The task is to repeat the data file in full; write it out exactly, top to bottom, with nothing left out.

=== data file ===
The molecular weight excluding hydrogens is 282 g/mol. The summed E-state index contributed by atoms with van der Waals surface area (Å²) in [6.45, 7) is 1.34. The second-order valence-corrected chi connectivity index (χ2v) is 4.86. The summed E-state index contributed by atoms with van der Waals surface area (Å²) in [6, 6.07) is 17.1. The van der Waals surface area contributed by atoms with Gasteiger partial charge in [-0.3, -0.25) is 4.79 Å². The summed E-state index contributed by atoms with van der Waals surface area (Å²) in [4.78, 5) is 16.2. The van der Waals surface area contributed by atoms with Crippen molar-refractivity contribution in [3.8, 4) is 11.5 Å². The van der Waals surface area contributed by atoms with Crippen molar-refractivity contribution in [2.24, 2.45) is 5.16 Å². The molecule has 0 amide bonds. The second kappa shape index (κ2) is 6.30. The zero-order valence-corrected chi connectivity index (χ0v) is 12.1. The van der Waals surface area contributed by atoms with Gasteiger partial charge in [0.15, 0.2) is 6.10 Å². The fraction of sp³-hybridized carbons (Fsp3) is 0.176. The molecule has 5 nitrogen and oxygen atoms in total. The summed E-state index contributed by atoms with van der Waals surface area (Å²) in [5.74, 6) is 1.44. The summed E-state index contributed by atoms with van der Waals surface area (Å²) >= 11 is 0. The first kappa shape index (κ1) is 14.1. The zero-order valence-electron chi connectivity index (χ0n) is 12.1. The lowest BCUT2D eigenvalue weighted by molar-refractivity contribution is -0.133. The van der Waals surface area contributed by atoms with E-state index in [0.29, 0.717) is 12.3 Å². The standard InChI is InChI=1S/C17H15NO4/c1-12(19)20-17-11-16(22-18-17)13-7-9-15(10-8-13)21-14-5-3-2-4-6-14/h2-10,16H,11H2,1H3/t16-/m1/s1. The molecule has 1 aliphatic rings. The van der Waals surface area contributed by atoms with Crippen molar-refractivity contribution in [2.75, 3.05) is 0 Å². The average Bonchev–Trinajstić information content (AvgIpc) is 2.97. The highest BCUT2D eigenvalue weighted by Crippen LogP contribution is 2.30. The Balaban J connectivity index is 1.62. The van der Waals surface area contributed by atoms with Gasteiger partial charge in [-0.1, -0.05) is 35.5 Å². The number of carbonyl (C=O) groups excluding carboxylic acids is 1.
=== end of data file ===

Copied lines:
The molecular weight excluding hydrogens is 282 g/mol. The summed E-state index contributed by atoms with van der Waals surface area (Å²) in [6.45, 7) is 1.34. The second-order valence-corrected chi connectivity index (χ2v) is 4.86. The summed E-state index contributed by atoms with van der Waals surface area (Å²) in [6, 6.07) is 17.1. The van der Waals surface area contributed by atoms with Gasteiger partial charge in [-0.3, -0.25) is 4.79 Å². The summed E-state index contributed by atoms with van der Waals surface area (Å²) in [4.78, 5) is 16.2. The van der Waals surface area contributed by atoms with Crippen molar-refractivity contribution in [3.8, 4) is 11.5 Å². The van der Waals surface area contributed by atoms with Crippen molar-refractivity contribution in [2.24, 2.45) is 5.16 Å². The molecule has 0 amide bonds. The second kappa shape index (κ2) is 6.30. The zero-order valence-corrected chi connectivity index (χ0v) is 12.1. The van der Waals surface area contributed by atoms with Gasteiger partial charge in [0.15, 0.2) is 6.10 Å². The fraction of sp³-hybridized carbons (Fsp3) is 0.176. The molecule has 5 nitrogen and oxygen atoms in total. The summed E-state index contributed by atoms with van der Waals surface area (Å²) in [5.74, 6) is 1.44. The summed E-state index contributed by atoms with van der Waals surface area (Å²) >= 11 is 0. The first kappa shape index (κ1) is 14.1. The zero-order valence-electron chi connectivity index (χ0n) is 12.1. The lowest BCUT2D eigenvalue weighted by molar-refractivity contribution is -0.133. The van der Waals surface area contributed by atoms with E-state index in [0.29, 0.717) is 12.3 Å². The standard InChI is InChI=1S/C17H15NO4/c1-12(19)20-17-11-16(22-18-17)13-7-9-15(10-8-13)21-14-5-3-2-4-6-14/h2-10,16H,11H2,1H3/t16-/m1/s1. The molecule has 1 aliphatic rings. The van der Waals surface area contributed by atoms with Crippen molar-refractivity contribution in [2.75, 3.05) is 0 Å². The average Bonchev–Trinajstić information content (AvgIpc) is 2.97. The highest BCUT2D eigenvalue weighted by Crippen LogP contribution is 2.30. The Balaban J connectivity index is 1.62. The van der Waals surface area contributed by atoms with Gasteiger partial charge in [-0.1, -0.05) is 35.5 Å². The number of carbonyl (C=O) groups excluding carboxylic acids is 1.